When fat people try to talk about, well basically anything, online (and sometimes in person) it seems like someone always has to bust in with the trifecta of fat shaming, often with a bonus VFHT. This happened in a conversation that I was involved with on Facebook yesterday.
The conversation was about how plus size costumes are often not available at dance conventions with vendor fairs. Somebody decided that their contribution to the conversation would be to say that they hoped companies did not make revealing costumes for fat dancers because “some things shouldn’t be seen.” Roughly a million people responded to let the person know that their fat shaming “Its not you it’s me mistake”making bullshit was not welcome.
Someone else jumped in to suggest that it’s not about aesthetics, it’s about health. It was pointed out that size and health aren’t the same thing and that, even if they were, the idea that someone’s current state of health should dictate whether or not they can wear revealing clothes (and/or the idea that it promotes obesity, or creates unhealthy role models) is completely ridiculous.
They then went for the trifecta, pivoting to a hand-wringing “won’t somebody think of the fat children” argument. When that was shut down they finally shifted to the VFHT -The Vague Future Health Threat. It sounds like this “Well, you may be healthy now, but it will catch up to you someday” (“it” here having the meaning of “being fat.”)
So for those playing the home game, we went “blatant sizeism and fat shaming” to “using healthism to justify blatant sizeism and health shaming” to “using a bullshit won’t-somebody-think-of-the-children argument to justify blatant sizeism and fat shaming” to “trust me I’m psychic.”
For fat shamers the VFHT seems to be their ultimate trump card because, basically, they are claiming to be able to predict the future, and who can argue with that?
I can. I find this to be paternalist, ignorant, unsupported, and annoying for the following reasons:
1. The psychic friends network went out of business for a reason. If we take a step back we soon realize that this whole mess is based on us believing that this person can predict the future of every fat person.
2. This seems to be designed to make sure that fat people never ever believe they’ve done “enough” for their health or healthcare which is neither helpful, nor evidence-based.
3. Everyone is going to die. There is a 100% chance. I just happen to live in a culture where if I die because a runaway truck drops 30,000 pounds of bananas on me – someone will blame it on my fat. That doesn’t make it true.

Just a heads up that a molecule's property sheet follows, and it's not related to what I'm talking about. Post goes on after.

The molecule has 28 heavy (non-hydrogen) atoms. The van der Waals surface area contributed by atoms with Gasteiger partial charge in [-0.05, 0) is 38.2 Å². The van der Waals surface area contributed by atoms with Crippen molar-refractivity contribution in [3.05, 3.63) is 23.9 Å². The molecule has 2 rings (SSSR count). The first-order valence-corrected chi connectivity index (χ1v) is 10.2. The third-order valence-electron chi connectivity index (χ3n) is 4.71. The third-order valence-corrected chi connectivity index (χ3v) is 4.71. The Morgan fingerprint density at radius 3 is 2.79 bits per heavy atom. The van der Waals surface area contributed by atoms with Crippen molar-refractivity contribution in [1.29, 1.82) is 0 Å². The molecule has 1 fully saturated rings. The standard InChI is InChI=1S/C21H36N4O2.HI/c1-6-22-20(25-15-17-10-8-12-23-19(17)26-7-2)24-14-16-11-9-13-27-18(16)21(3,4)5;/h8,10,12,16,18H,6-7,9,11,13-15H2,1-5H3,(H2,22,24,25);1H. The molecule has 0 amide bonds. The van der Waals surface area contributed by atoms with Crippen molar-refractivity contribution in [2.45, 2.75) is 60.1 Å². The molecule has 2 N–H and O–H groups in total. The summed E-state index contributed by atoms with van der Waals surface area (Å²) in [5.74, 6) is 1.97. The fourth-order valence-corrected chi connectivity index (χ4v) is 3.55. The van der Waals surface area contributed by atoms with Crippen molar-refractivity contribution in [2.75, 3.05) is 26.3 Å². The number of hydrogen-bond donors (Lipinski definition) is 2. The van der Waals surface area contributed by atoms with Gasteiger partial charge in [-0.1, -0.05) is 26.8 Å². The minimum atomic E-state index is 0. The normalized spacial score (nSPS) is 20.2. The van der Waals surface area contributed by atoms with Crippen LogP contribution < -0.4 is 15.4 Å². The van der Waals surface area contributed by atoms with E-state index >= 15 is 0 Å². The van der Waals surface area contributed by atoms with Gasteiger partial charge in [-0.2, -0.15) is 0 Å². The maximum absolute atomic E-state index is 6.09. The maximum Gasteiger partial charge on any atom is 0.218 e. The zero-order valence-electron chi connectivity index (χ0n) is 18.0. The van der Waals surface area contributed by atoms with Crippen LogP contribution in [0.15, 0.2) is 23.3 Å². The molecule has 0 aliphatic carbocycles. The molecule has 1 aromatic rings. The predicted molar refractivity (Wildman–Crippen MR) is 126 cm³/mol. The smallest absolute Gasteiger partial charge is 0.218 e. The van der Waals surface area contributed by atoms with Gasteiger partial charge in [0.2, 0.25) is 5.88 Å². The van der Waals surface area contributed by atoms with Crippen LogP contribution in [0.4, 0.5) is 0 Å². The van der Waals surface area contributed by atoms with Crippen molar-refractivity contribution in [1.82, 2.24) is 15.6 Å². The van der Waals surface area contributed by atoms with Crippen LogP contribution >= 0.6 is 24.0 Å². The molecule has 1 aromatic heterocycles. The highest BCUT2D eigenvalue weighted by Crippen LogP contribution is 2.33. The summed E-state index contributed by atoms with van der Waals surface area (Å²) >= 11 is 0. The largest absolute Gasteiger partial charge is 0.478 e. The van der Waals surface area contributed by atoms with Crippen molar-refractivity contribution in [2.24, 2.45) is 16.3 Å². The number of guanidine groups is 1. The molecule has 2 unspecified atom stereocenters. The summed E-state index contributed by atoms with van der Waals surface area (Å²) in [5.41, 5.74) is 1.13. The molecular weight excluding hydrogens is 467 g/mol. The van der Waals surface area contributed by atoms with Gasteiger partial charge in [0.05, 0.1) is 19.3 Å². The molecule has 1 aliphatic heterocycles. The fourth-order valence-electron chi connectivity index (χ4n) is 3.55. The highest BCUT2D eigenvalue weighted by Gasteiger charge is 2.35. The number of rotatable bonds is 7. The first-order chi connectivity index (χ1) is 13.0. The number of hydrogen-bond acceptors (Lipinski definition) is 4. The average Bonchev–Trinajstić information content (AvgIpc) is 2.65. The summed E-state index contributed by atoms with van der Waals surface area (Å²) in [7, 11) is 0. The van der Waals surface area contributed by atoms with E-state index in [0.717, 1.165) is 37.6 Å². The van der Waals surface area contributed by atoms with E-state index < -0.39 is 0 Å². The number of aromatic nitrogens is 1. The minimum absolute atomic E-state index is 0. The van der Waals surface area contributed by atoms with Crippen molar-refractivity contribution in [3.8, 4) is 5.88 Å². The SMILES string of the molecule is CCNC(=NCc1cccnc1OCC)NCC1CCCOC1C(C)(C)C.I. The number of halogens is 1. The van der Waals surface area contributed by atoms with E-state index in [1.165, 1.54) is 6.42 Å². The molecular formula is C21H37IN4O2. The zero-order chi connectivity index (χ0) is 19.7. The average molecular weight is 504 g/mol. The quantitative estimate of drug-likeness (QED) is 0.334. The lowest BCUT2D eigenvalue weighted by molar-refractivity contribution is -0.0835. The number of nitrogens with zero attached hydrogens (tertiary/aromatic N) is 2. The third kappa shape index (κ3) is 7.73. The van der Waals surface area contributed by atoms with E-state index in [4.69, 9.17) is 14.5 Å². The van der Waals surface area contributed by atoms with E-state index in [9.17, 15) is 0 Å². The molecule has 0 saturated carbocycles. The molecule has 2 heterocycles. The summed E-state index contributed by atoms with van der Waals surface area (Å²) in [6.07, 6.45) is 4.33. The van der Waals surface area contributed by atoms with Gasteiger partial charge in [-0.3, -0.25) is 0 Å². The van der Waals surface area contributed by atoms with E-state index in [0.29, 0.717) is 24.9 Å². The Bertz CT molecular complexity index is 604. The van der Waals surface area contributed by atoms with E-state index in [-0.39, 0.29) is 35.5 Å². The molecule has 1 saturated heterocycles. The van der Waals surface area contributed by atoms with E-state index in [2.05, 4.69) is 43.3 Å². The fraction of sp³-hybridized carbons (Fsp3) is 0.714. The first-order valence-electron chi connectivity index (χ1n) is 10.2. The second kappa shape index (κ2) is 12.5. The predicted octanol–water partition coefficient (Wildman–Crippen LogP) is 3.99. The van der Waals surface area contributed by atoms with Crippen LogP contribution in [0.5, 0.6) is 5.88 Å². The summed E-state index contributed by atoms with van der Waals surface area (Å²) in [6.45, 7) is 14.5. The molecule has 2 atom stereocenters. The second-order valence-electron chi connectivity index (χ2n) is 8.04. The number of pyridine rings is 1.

4. What if I changed the rules of the lottery so that if you lost, you had to pay the lottery money as a penalty? Now not only is your chance of winning almost non-existent, but there is a near 100% chance that you’ll end up with LESS money than you had after you bought the ticket. Would you play? Now imagine that this isn’t your money we’re talking about – it’s your long term health. These are the odds that we play when we diet.
The person VFHTing me is asking that I do something they can’t prove is possible, for a reason they can’t prove is valid, with a very high percentage that I’ll end up less healthy at the end. I’ll pass. And that doesn’t even take into consideration the fact that health isn’t an obligation, a barometer of worthiness,or entirely within our control regardless of our size.
So what do you say to the VFHT?
Here are some possible responses broken down by category.
Quick and simple:
- Please don’t make wild guesses about my health.
- My health is not your business. (If, at this point, they bring up tax payer dollars or health care costs, I ask them for an itemized list of things for which their local, state, and federal taxes pay, or health problems that people develop for which causation cannot be proven; broken down into categories of things they are happy to pay for, and things they don’t want to pay for. If they don’t happen to have that list on hand, I let them know that I’ll be happy to discuss it once they do.)
- I don’t know of a single statistically significant, properly controlled scientific study that supports that statement. So, either cite your research or I’m going to assume that I know more about this than you do and you are just talking without actually knowing what you’re talking about. (Or “talking out of your ass”, depending on my mood).
- You have no way to know that. Cite your research or I will assume that you are putting my health at risk by talking about things for which you have no actual knowledge or qualifications.
The pointed response (feel free to mix and match questions/responses with boundary statements)
- How dare you make assumptions about my health? You may not discuss my health with me.
- I find you completely unqualified to make that statement. Please keep your opinions about my health to yourself.
- My health is not your business and you are not allowed to comment on it.
- You will immediately stop making guesses and assumptions about my future health or this conversation is over.
The snarky responses:
- I had no idea you could predict the future! If you give me tomorrow’s lottery numbers ‘ll split the money with you.
- I totally forgot that being thin makes me immortal – thank god you told me or I might have died some day.
To put it quite simply, the VFHT is BS.
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